NECHE receives grant for program, facility expansion

Nueva Esperanza Center for Higher Education recently received a $2.1 million grant that will allow it to expand its facilities and programs. NECHE, which is Eastern’s satellite junior college, will also change its name to Esperanza College of Eastern University.

The grant, which is from the United States Department of Education, is part of a federal program under Title V, which is the legislation that deals specifically with Hispanic institutions.

“[The program] desires to encourage the development of Hispanic colleges and universities,” senior vice president Tom Ridington said.

NECHE was started as a partnership between Eastern and Nueva Esperanza, Inc. Nueva Esperanza, Inc, was founded by a group of Philadelphian Hispanic clergy in 1987 and is the “largest Hispanic faith-based community development corporation in the U.S.,” according to NECHE’s website.

According to Sara Miles, the founding dean, the idea behind NECHE was to integrate Spanish-speaking students into the larger English-speaking community. NECHE students start with a language transition program in Spanish, and, with intensive ESL, they take all of their coursework in English by their third semester. The first class entered in 2001.

“[Hispanics have] the highest attrition rate [out of all the ethnic groups],” said Miles. “There are cultural and linguistic issues.” By placing students in an environment where they can start with classes in Spanish and move to English, NECHE’s staff hopes to reduce the cultural tensions, and with that, the Hispanic attrition rate.

The Title V grant, also known as “Strengthening Hispanic Serving Institutions,” will allow NECHE to continue its work.

“It’s a highly selective program,” Ridington said. “You have to apply to apply [to receive the grant].” After the first round of applications, 500 schools were declared eligible. One hundred schools submitted applications for the second round. Only twenty schools-including NECHE-received the grant.

“It was David and Goliath, and we were David,” Ridington said. “We were by far the smallest institution ever to be funded.” Most of the schools that received the grant are community colleges that serve thousands of students, and most are located in the Pacific Southwest and Texas. NECHE has 80 students and 23 faculty.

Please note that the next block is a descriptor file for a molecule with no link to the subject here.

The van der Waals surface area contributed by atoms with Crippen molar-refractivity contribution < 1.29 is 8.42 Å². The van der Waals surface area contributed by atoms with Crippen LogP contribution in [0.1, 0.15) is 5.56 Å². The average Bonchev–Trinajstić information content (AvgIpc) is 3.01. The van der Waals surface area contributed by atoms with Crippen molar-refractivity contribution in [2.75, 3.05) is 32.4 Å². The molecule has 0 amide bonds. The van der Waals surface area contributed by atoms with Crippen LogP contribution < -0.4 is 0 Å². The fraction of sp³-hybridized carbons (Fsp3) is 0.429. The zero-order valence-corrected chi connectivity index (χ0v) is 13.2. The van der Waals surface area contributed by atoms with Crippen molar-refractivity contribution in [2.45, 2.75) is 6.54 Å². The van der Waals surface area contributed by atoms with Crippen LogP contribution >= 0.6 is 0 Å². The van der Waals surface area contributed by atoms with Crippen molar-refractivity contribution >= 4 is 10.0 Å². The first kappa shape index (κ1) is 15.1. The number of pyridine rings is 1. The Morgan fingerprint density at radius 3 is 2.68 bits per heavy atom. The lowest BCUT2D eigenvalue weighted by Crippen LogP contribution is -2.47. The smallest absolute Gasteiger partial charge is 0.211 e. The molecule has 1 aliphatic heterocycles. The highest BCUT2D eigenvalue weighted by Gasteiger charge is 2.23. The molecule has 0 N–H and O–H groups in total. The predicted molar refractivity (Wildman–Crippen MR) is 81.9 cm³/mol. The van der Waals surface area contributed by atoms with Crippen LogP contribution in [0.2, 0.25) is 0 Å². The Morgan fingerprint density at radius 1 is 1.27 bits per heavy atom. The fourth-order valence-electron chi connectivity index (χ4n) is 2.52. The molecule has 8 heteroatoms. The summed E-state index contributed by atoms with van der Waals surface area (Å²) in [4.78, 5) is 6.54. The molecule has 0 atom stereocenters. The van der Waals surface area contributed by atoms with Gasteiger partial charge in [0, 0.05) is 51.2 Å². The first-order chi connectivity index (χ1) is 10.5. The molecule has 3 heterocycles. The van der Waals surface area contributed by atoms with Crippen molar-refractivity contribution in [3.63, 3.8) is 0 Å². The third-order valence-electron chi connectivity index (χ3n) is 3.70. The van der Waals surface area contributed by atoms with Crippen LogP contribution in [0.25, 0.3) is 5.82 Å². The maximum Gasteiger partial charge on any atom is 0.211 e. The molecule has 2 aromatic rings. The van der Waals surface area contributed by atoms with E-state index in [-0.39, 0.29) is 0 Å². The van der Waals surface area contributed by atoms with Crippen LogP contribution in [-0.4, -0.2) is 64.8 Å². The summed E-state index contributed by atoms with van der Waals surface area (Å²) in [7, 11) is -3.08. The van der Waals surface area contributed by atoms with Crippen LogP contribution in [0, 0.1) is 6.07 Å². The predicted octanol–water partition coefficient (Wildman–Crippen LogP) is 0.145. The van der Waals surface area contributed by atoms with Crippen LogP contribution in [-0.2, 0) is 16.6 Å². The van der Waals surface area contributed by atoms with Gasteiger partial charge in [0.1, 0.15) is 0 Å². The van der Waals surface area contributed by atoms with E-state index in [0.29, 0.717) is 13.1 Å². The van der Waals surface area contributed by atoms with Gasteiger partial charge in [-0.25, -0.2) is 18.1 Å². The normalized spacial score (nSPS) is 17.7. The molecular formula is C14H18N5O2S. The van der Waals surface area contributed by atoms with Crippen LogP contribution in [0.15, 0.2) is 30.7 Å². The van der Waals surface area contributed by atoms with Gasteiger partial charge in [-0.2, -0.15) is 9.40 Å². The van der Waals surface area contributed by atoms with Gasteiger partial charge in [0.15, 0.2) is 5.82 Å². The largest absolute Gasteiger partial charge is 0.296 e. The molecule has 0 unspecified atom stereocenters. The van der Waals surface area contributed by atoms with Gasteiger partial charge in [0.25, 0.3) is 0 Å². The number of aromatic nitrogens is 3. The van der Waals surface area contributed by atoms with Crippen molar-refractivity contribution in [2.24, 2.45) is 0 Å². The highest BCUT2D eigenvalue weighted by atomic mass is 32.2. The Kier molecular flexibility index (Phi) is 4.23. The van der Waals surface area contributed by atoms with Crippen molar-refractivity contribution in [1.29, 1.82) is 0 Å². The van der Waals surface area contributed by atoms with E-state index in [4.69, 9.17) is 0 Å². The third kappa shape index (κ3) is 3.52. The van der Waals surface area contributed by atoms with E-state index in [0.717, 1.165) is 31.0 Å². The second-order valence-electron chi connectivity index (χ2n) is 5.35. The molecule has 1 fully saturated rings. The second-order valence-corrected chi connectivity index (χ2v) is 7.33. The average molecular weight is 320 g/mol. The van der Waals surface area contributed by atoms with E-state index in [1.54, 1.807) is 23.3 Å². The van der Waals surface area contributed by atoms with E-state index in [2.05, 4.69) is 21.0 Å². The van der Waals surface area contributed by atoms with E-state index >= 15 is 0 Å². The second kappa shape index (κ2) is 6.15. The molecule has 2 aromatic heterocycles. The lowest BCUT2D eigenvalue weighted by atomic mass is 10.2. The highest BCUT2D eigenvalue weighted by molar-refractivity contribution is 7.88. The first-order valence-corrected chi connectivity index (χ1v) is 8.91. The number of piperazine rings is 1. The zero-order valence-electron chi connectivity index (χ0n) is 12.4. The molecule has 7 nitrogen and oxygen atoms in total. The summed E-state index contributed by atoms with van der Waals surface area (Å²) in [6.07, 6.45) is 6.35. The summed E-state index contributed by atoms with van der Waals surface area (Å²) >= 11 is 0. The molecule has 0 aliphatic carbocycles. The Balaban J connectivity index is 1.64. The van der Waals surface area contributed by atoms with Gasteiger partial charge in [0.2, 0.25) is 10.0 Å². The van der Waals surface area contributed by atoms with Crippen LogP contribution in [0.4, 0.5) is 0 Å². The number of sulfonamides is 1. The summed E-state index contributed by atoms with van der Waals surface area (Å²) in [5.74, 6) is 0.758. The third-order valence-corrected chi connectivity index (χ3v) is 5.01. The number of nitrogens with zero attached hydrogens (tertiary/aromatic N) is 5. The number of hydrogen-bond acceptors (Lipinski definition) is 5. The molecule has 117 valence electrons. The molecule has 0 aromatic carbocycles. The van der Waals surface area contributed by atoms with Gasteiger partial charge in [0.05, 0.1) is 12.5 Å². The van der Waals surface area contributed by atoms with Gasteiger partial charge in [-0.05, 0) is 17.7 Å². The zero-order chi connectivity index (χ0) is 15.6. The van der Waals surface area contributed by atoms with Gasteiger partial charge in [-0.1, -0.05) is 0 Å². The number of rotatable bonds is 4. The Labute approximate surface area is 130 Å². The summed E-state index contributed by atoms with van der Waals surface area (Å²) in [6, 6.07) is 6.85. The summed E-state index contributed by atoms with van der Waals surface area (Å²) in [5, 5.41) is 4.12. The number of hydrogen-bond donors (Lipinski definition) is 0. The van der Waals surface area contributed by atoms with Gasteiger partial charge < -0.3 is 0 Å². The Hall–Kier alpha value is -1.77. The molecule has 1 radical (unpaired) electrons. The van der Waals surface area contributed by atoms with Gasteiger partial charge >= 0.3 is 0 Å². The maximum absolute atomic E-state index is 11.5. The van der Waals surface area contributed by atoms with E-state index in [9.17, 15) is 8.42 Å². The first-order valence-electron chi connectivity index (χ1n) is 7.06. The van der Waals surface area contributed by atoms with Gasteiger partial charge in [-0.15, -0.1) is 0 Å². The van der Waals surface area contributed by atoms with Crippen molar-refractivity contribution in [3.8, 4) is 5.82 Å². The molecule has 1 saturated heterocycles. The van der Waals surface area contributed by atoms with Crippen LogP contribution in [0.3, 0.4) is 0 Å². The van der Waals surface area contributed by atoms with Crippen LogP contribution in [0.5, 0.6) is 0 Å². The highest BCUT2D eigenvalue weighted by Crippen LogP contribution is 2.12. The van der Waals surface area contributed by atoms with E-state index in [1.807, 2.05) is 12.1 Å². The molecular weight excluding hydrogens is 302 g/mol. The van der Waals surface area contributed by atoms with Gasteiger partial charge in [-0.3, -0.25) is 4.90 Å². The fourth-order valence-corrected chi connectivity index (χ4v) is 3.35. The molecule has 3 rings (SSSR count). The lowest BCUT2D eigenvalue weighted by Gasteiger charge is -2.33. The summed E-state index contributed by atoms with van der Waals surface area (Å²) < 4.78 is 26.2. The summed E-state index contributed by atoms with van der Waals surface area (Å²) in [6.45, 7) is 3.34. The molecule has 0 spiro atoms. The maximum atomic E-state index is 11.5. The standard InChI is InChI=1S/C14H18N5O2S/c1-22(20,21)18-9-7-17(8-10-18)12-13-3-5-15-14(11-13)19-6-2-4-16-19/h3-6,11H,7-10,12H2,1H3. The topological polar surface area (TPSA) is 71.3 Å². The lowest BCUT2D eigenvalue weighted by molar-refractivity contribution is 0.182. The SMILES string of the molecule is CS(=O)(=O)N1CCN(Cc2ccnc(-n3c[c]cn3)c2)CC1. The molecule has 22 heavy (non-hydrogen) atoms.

According to Ridington, there are a few reasons that NECHE was given the grant.

“The model works better,” he said. “We have the lowest dropout rate among students.” According to Miles, NECHE graduates about 58 percent of its students, while the national percentage is 39. NECHE is also the only Hispanic-serving institution in Pennsylvania and is based on a partnership model, which is rare.

“We’ve also developed a track record of being good stewards of government grants,” Ridington added.

The grant will be used for two purposes. The first is facility expansion, with $400,000 allotted to build a library, student facilities, and offices.

“It will be clearly a space that has more of a feel of a college,” said Jack Weaver, NECHE’s vice president of education. In January, he will become the dean of education. He added that they hope to grow from 80 to 250 students.

The other part of the grant will go toward program development. Right now, students can concentrate in Business Administration, Communication Arts, or Early Childhood Education. According to Miles, they will add another concentration, most likely in Health Services or Community Health.

After receiving an associate’s degree at NECHE, most students go on to finish their Bachelor’s at Eastern, according to Ridington.

“That’s what makes us different,” he said. “We can track what happened to students.” Many NECHE students enroll in the Degree Completion Program instead of Eastern’s traditional undergraduate program.

“One of the major impacts will be on the children of the students,” Miles said. The children will learn the importance of getting an education from their parents. “Our country needs an educated Hispanic community,” she added. “Our church needs an educated Hispanic community.”

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